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When asked by pv magazine about the sustainability of recent record-low bids in the solar auctions held in Portugal, Abu Dhabi or in the Spanish auction itself, Bernabei said the levelized cost of electricity is decreasing and noted that there is clearly an industrial reason why these results could be achieved. “Consider, however, that in some cases, there could also be newcomers that want to enter the market and are available to pay a premium for it,” he explained. “If you look forward, it is obvious that there is a limit in the sustainability of these prices, and as soon as the prices decrease in these auctions, you have to think carefully about what is happening.” He specified that in some cases this sustainability threshold has already been surpassed. “When it happens, we have to explore if there are some other strategic reasons for this to happen.”

PV module manufacturing

pv magazine also asked if Enel Green Power was planning to scale up the capacity of its heterojunction solar module factory in the southern Italian city of Catania, to a gigawatt size as other manufacturers are planning to do in France and Germany. Under the current market conditions and regulatory framework, a similar expansion would be difficult to carry out, Bernabei explained. “For strategic reasons, Europe works very well when it comes to battery manufacturing or in a very well structured way when it comes to hydrogen, for which an alliance and a clear strategy were created,” he emphasized. “These initiatives will make it easier to create a supply chain in Europe.”

The solar industry, however, is not included in the six chapters of the European Commission's strategic supply chain agenda, making major plans and investments difficult. “Companies that want to invest in solar manufacturing in Europe are unable to access the Important Project of Common European Interest (IPCEI) framework and the Commission should devote more attention to the PV industry and make it a strategic asset for the European industry, as we are investing a lot in Europe,” he added. “This would help Europe to become more independent from China and from Asia, as we have the required know-how,” he also stated, citing the recent efficiency records achieved by EGP. “But if you want to scale up module capacities in Europe, we need some kind of support,” he affirmed. “We have the efficiency, but what we need now is the scale.”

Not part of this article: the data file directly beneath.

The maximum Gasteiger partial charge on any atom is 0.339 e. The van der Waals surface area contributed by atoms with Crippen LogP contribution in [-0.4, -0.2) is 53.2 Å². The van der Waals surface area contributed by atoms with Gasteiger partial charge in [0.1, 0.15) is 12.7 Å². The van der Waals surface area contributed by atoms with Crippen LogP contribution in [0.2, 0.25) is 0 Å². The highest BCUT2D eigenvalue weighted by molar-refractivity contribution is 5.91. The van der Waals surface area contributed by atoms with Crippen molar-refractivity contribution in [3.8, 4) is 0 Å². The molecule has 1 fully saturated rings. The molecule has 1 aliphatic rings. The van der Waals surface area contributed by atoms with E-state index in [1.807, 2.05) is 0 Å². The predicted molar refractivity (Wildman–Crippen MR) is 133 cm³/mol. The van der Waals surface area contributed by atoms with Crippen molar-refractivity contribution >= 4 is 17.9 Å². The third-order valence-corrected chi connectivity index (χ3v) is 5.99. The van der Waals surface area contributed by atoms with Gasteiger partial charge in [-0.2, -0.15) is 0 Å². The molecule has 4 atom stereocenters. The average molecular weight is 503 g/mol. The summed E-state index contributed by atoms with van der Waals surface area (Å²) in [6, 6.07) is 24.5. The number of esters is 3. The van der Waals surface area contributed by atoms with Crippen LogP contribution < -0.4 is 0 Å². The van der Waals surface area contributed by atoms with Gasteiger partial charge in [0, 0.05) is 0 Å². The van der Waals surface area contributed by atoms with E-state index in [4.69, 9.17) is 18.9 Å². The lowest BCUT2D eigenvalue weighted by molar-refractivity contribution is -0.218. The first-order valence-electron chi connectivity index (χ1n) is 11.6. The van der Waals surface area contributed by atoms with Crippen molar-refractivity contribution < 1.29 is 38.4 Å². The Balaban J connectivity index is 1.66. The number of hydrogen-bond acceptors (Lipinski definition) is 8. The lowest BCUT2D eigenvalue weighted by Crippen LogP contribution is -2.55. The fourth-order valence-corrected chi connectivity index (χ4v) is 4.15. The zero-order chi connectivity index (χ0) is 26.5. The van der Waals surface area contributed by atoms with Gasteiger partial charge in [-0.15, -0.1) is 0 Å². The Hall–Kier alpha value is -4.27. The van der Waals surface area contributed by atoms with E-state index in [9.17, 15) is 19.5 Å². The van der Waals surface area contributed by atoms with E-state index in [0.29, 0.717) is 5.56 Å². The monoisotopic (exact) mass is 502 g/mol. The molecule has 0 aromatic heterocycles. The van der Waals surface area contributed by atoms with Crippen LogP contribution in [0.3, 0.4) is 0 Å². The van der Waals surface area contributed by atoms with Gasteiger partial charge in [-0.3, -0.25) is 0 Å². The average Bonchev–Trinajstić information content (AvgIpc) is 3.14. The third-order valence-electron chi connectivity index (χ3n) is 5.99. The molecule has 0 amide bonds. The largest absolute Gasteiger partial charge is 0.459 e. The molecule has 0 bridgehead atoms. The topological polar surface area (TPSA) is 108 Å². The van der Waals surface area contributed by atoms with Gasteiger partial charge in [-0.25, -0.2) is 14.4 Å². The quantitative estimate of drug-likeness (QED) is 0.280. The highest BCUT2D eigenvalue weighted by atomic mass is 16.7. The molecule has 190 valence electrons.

Enel is also investigating opportunities that could be offered by the recovery fund initiatives and working at the European level to gain political support and recognition of the European PV industry's strategic importance, Bernabei explained.

Green hydrogen

Coming to hydrogen, Bernabei said he didn't believe in CO2 capture technologies and that the production of blue hydrogen with gas and CO2 capture, as well as that of grey hydrogen produced with gas alone are not being contemplated in the company's future strategy. “CO2 capture technologies have been tried in the past and multilateral European funds were also devoted to this purpose, but the efficiency of the processes to capture and store CO2 has never reached 100%,” he said. Furthermore, the storing of the CO2 may have low social and environmental acceptance by the communities that live close to a storing site, which contributes to making these projects too complex, big and difficult to realize. As a result, Enel will only bet on green hydrogen for its future plans.

Bernabei also clarified that Enel doesn't intend to enter the upstream manufacturing business for the components needed for hydrogen production, although it will push for innovative solutions by cooperating with startups and other partners within the framework of its “open innovation” model. “We will test different types of electrolyzers and different business models around the world,” he said. “For example, electrolyzers can play a role in the ancillary market.”

During the media brief, the Italian executive also spoke about the company's strategy on wind, hydropower and storage, although the latter was only briefly mentioned. “Batteries could be a risk mitigator for renewables as they can reduce curtailment,” he said, speaking about the Romanian market. As for the hydropower business, Enel Green Power will invest mostly in repowering, as around 99% of future power generation capacity is expected to come from other renewables. “By investing in repowering we will have a more efficient capacity,” he stated. “And we will extend the useful life of these assets.”